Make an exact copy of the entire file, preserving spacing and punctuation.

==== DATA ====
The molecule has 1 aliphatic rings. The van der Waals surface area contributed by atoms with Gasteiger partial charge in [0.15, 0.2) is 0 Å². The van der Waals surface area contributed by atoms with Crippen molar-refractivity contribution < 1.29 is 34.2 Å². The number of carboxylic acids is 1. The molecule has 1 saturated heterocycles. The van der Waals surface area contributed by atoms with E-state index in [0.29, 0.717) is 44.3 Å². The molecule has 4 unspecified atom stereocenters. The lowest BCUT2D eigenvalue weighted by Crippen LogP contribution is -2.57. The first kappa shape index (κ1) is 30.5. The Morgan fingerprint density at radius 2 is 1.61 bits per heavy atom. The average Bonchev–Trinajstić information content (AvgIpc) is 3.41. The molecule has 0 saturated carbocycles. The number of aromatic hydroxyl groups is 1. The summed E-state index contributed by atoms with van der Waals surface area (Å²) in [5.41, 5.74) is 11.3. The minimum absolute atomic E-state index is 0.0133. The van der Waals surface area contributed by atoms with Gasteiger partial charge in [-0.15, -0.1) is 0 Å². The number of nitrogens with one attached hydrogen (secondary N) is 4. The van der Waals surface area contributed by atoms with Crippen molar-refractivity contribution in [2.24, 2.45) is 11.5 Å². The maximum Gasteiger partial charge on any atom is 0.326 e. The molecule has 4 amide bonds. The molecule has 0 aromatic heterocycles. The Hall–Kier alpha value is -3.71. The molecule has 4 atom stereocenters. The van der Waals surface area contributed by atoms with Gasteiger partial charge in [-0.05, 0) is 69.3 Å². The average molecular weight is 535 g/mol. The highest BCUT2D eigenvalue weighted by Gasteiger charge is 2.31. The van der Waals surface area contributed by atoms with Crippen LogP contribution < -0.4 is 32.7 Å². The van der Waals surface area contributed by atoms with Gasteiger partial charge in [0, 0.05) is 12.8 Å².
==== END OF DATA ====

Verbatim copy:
The molecule has 1 aliphatic rings. The van der Waals surface area contributed by atoms with Gasteiger partial charge in [0.15, 0.2) is 0 Å². The van der Waals surface area contributed by atoms with Crippen molar-refractivity contribution < 1.29 is 34.2 Å². The number of carboxylic acids is 1. The molecule has 1 saturated heterocycles. The van der Waals surface area contributed by atoms with E-state index in [0.29, 0.717) is 44.3 Å². The molecule has 4 unspecified atom stereocenters. The lowest BCUT2D eigenvalue weighted by Crippen LogP contribution is -2.57. The first kappa shape index (κ1) is 30.5. The Morgan fingerprint density at radius 2 is 1.61 bits per heavy atom. The average Bonchev–Trinajstić information content (AvgIpc) is 3.41. The molecule has 0 saturated carbocycles. The number of aromatic hydroxyl groups is 1. The summed E-state index contributed by atoms with van der Waals surface area (Å²) in [5.41, 5.74) is 11.3. The minimum absolute atomic E-state index is 0.0133. The van der Waals surface area contributed by atoms with Gasteiger partial charge in [-0.15, -0.1) is 0 Å². The number of nitrogens with one attached hydrogen (secondary N) is 4. The van der Waals surface area contributed by atoms with Crippen molar-refractivity contribution in [2.24, 2.45) is 11.5 Å². The maximum Gasteiger partial charge on any atom is 0.326 e. The molecule has 4 amide bonds. The molecule has 0 aromatic heterocycles. The Hall–Kier alpha value is -3.71. The molecule has 4 atom stereocenters. The van der Waals surface area contributed by atoms with Gasteiger partial charge in [-0.05, 0) is 69.3 Å². The average molecular weight is 535 g/mol. The highest BCUT2D eigenvalue weighted by Gasteiger charge is 2.31. The van der Waals surface area contributed by atoms with Crippen LogP contribution < -0.4 is 32.7 Å². The van der Waals surface area contributed by atoms with Gasteiger partial charge in [0, 0.05) is 12.8 Å².